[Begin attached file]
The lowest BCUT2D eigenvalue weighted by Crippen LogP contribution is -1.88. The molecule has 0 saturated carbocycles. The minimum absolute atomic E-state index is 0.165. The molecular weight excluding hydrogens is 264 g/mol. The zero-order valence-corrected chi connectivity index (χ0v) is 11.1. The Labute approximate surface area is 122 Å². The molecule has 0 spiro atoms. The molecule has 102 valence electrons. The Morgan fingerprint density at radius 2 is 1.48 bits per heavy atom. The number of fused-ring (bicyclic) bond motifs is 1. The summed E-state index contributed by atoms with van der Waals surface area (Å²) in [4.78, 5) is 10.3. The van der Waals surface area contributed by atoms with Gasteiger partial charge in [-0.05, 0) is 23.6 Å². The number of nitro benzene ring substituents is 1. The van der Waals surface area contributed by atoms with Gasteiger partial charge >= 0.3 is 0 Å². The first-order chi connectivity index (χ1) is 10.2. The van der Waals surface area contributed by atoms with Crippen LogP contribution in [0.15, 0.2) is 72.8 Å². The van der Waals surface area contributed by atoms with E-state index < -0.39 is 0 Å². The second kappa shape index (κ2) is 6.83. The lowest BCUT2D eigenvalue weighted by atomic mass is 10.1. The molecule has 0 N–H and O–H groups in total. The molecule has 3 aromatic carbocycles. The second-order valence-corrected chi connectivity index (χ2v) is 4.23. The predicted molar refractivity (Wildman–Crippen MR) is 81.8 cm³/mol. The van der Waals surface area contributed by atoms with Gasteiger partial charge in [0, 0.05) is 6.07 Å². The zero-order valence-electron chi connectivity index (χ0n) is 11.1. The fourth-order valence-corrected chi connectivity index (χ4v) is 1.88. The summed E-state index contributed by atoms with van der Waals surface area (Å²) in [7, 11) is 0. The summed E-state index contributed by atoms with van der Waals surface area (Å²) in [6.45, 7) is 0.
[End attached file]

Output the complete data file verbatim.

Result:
The lowest BCUT2D eigenvalue weighted by Crippen LogP contribution is -1.88. The molecule has 0 saturated carbocycles. The minimum absolute atomic E-state index is 0.165. The molecular weight excluding hydrogens is 264 g/mol. The zero-order valence-corrected chi connectivity index (χ0v) is 11.1. The Labute approximate surface area is 122 Å². The molecule has 0 spiro atoms. The molecule has 102 valence electrons. The Morgan fingerprint density at radius 2 is 1.48 bits per heavy atom. The number of fused-ring (bicyclic) bond motifs is 1. The summed E-state index contributed by atoms with van der Waals surface area (Å²) in [4.78, 5) is 10.3. The van der Waals surface area contributed by atoms with Gasteiger partial charge in [-0.05, 0) is 23.6 Å². The number of nitro benzene ring substituents is 1. The van der Waals surface area contributed by atoms with Gasteiger partial charge >= 0.3 is 0 Å². The first-order chi connectivity index (χ1) is 10.2. The van der Waals surface area contributed by atoms with Crippen LogP contribution in [0.15, 0.2) is 72.8 Å². The van der Waals surface area contributed by atoms with E-state index < -0.39 is 0 Å². The second kappa shape index (κ2) is 6.83. The lowest BCUT2D eigenvalue weighted by atomic mass is 10.1. The molecule has 0 N–H and O–H groups in total. The molecule has 3 aromatic carbocycles. The second-order valence-corrected chi connectivity index (χ2v) is 4.23. The predicted molar refractivity (Wildman–Crippen MR) is 81.8 cm³/mol. The van der Waals surface area contributed by atoms with Gasteiger partial charge in [0, 0.05) is 6.07 Å². The zero-order valence-electron chi connectivity index (χ0n) is 11.1. The fourth-order valence-corrected chi connectivity index (χ4v) is 1.88. The summed E-state index contributed by atoms with van der Waals surface area (Å²) in [7, 11) is 0. The summed E-state index contributed by atoms with van der Waals surface area (Å²) in [6.45, 7) is 0.